Life is filled with experiences through which we can find a sense of meaning. Whilst creativity is about what you are giving to the world, this element of the meaning triangle is about what you are receiving from the world. This includes what you are receiving from your encounters with other people, relationships, nature, culture, religion, or spirituality.

Eating disorders are notorious for being isolating illnesses and holding people back from meaningful experiences; recovery can therefore present you with a wide range of experiences to find fulfilment, such as social situations and hobbies. For some, mindfulness can open up a new world of experiences and allow you to develop a healthier relationship with your body and the food you eat.

3. Attitudes 

There are challenges in life that are unavoidable but the attitude you take towards them can allow you to discover a sense of meaning and purpose. Whether it’s the stance you take towards illness, pain, guilt, and even death, having the courage to change your perspective in the face of things you cannot change can be an incredible source of meaning. You may not be able to change a situation but with the help of a suitable therapist, you can change your attitude towards it and still live a rich, satisfying life.

An important part of recovery for many people is understanding what things could have contributed to the eating disorder development, as well as the things that have kept it going or made it worse. Recovery is full of ups and downs so the attitude we take towards these setbacks can’t be underestimated. Counselling and psychotherapy can help you develop the mindset and skills needed to avoid lapses and to recover quickly from any that do occur. 


Beyond the eating disorder

Once you have a better relationship with food and your body, you can focus on what really matters. For some people, this can feel like they are discovering themselves for the first time which may be both overwhelming and exciting. For others, they are rediscovering a part of themselves they felt was lost to the eating disorder. Either way, recovery is an opportunity to discover, or rediscover, your identity and values beyond the eating disorder.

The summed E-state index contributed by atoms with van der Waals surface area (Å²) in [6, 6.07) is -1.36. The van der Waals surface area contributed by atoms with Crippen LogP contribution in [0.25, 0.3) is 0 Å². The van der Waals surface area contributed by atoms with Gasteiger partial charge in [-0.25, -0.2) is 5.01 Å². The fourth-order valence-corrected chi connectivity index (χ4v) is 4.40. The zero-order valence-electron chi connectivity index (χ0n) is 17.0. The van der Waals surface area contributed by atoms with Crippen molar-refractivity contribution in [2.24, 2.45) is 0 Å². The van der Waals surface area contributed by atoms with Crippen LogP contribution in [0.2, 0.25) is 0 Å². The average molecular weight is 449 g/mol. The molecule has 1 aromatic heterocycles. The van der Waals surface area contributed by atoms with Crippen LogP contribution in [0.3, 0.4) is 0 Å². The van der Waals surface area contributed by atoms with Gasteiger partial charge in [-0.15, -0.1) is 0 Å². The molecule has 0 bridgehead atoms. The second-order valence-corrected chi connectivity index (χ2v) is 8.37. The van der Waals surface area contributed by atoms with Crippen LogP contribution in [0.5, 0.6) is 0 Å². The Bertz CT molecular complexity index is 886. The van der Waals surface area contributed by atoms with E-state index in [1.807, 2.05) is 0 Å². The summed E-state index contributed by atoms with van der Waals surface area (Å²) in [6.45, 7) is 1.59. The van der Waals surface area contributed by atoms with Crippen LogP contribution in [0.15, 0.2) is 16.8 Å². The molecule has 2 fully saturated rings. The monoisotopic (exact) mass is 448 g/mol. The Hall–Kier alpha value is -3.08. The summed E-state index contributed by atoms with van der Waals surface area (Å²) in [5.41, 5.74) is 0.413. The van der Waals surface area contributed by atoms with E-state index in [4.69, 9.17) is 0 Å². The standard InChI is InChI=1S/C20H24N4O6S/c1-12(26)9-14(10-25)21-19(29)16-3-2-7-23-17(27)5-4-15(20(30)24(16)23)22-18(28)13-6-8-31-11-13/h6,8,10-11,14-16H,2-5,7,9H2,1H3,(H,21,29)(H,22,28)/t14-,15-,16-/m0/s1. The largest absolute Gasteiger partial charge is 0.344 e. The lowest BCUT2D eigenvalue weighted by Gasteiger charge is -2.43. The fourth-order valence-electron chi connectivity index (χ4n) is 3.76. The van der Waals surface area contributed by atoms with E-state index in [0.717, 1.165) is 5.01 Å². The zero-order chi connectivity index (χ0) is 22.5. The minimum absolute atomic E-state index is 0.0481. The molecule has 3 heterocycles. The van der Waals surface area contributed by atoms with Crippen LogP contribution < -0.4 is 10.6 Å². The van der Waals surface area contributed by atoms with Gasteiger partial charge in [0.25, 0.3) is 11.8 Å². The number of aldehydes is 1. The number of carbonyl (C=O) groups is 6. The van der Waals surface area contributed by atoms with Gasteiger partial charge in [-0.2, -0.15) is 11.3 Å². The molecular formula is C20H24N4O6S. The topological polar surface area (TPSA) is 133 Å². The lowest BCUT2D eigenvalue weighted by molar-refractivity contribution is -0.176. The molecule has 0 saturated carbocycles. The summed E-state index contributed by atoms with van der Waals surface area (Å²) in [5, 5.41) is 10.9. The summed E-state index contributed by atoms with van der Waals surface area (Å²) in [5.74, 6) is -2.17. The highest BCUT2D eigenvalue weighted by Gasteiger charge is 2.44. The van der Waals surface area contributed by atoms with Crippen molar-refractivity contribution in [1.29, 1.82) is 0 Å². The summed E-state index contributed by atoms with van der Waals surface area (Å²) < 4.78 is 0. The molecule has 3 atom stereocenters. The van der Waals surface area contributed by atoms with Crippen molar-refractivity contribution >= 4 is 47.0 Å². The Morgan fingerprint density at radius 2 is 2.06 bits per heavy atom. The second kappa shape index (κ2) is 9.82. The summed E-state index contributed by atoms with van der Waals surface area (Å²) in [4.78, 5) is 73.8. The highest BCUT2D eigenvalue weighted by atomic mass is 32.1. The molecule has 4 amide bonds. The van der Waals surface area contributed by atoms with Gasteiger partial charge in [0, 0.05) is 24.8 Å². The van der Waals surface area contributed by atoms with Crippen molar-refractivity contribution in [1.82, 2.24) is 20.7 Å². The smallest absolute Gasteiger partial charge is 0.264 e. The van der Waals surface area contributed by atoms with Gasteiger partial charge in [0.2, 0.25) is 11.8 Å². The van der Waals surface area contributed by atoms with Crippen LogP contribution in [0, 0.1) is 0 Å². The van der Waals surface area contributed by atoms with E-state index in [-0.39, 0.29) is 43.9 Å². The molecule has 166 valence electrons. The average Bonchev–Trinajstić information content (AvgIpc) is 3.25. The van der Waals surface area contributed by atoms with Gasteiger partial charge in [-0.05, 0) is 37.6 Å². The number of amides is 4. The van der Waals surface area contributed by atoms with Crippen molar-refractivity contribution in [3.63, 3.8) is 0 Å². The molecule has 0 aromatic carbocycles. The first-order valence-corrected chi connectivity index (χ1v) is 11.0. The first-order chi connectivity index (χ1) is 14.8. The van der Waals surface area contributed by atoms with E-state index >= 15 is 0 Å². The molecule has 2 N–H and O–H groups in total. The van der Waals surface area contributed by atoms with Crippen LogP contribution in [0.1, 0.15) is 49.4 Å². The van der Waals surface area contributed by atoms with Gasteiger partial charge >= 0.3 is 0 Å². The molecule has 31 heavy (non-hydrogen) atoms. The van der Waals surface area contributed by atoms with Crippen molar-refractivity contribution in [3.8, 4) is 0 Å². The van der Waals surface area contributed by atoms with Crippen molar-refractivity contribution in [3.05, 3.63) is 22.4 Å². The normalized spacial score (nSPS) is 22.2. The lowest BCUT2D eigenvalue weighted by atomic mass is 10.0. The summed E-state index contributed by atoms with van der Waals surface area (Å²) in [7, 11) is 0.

Questions you might explore in therapy, and that you can start asking yourself to help you find meaning in your life, include:

  • How can I give to the world through my talents, work, or deeds?
  • What is life-giving to me through my meaningful experiences with other people and the world?
  • What values have I shown through my attitude when facing difficulties that I couldn’t avoid?

As someone who has recovered from an eating disorder and personally experienced the benefits of discovering my own meaning and purpose in the process, I understand the real difference this approach can make as part of treatment. Having the right support is essential for recovery so if you are struggling with food or your body image then do seek out help from your GP or an eating disorder therapist.

The views expressed in this article are those of the author. All articles published on Counselling Directory are reviewed by our editorial team.

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Newton Aycliffe, Durham, DL5
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Written by Craig Lee, MSc, BA (Hons), MNCPS (Accred.), MBACP
Newton Aycliffe, Durham, DL5

Introduction Hello, I’m Craig. I’m a qualified counsellor and psychotherapist specialising in eating disorders, body image issues, and related difficulties. Please see below for more details about my areas of focus. Eating Disorders I can help if: thoughts about food rule your life, you&...